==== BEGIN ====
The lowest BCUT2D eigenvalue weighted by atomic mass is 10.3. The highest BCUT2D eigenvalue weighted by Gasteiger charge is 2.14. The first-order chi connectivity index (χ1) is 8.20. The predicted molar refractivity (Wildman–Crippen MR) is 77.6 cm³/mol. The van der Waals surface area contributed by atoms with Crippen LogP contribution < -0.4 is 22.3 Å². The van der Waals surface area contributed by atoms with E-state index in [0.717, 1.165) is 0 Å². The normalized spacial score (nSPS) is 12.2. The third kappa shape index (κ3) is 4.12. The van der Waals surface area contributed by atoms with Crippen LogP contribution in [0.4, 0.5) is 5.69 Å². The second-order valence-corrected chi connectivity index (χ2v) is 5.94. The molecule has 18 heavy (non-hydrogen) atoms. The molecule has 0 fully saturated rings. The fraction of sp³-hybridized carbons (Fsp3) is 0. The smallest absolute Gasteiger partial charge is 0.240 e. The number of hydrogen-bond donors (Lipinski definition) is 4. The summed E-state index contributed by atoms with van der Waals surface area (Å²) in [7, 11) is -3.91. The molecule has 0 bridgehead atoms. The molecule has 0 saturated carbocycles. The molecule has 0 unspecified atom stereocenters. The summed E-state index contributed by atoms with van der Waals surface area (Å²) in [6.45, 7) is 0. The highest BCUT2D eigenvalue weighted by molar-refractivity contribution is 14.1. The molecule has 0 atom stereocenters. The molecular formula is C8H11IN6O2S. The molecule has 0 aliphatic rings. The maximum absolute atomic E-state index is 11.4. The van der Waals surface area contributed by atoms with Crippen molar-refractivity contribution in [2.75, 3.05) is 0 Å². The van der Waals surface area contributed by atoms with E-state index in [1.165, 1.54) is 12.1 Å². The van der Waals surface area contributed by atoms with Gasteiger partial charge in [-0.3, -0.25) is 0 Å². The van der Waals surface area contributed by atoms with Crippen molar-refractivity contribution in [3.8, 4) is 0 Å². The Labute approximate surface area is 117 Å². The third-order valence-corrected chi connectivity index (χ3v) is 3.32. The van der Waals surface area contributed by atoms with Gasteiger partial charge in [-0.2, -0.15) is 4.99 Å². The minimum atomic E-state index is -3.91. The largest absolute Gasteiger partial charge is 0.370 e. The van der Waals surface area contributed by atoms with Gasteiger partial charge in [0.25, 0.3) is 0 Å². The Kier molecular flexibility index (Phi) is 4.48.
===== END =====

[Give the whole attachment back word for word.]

The lowest BCUT2D eigenvalue weighted by atomic mass is 10.3. The highest BCUT2D eigenvalue weighted by Gasteiger charge is 2.14. The first-order chi connectivity index (χ1) is 8.20. The predicted molar refractivity (Wildman–Crippen MR) is 77.6 cm³/mol. The van der Waals surface area contributed by atoms with Crippen LogP contribution < -0.4 is 22.3 Å². The van der Waals surface area contributed by atoms with E-state index in [0.717, 1.165) is 0 Å². The normalized spacial score (nSPS) is 12.2. The third kappa shape index (κ3) is 4.12. The van der Waals surface area contributed by atoms with Crippen LogP contribution in [0.4, 0.5) is 5.69 Å². The second-order valence-corrected chi connectivity index (χ2v) is 5.94. The molecule has 18 heavy (non-hydrogen) atoms. The molecule has 0 fully saturated rings. The fraction of sp³-hybridized carbons (Fsp3) is 0. The smallest absolute Gasteiger partial charge is 0.240 e. The number of hydrogen-bond donors (Lipinski definition) is 4. The summed E-state index contributed by atoms with van der Waals surface area (Å²) in [7, 11) is -3.91. The molecule has 0 bridgehead atoms. The molecule has 0 saturated carbocycles. The molecule has 0 unspecified atom stereocenters. The summed E-state index contributed by atoms with van der Waals surface area (Å²) in [6.45, 7) is 0. The highest BCUT2D eigenvalue weighted by molar-refractivity contribution is 14.1. The molecule has 0 atom stereocenters. The molecular formula is C8H11IN6O2S. The molecule has 0 aliphatic rings. The maximum absolute atomic E-state index is 11.4. The van der Waals surface area contributed by atoms with Crippen molar-refractivity contribution in [2.75, 3.05) is 0 Å². The van der Waals surface area contributed by atoms with E-state index in [1.165, 1.54) is 12.1 Å². The van der Waals surface area contributed by atoms with Gasteiger partial charge in [-0.3, -0.25) is 0 Å². The van der Waals surface area contributed by atoms with Crippen molar-refractivity contribution in [3.8, 4) is 0 Å². The Labute approximate surface area is 117 Å². The third-order valence-corrected chi connectivity index (χ3v) is 3.32. The van der Waals surface area contributed by atoms with Gasteiger partial charge in [-0.2, -0.15) is 4.99 Å². The minimum atomic E-state index is -3.91. The largest absolute Gasteiger partial charge is 0.370 e. The van der Waals surface area contributed by atoms with Gasteiger partial charge in [0.25, 0.3) is 0 Å². The Kier molecular flexibility index (Phi) is 4.48.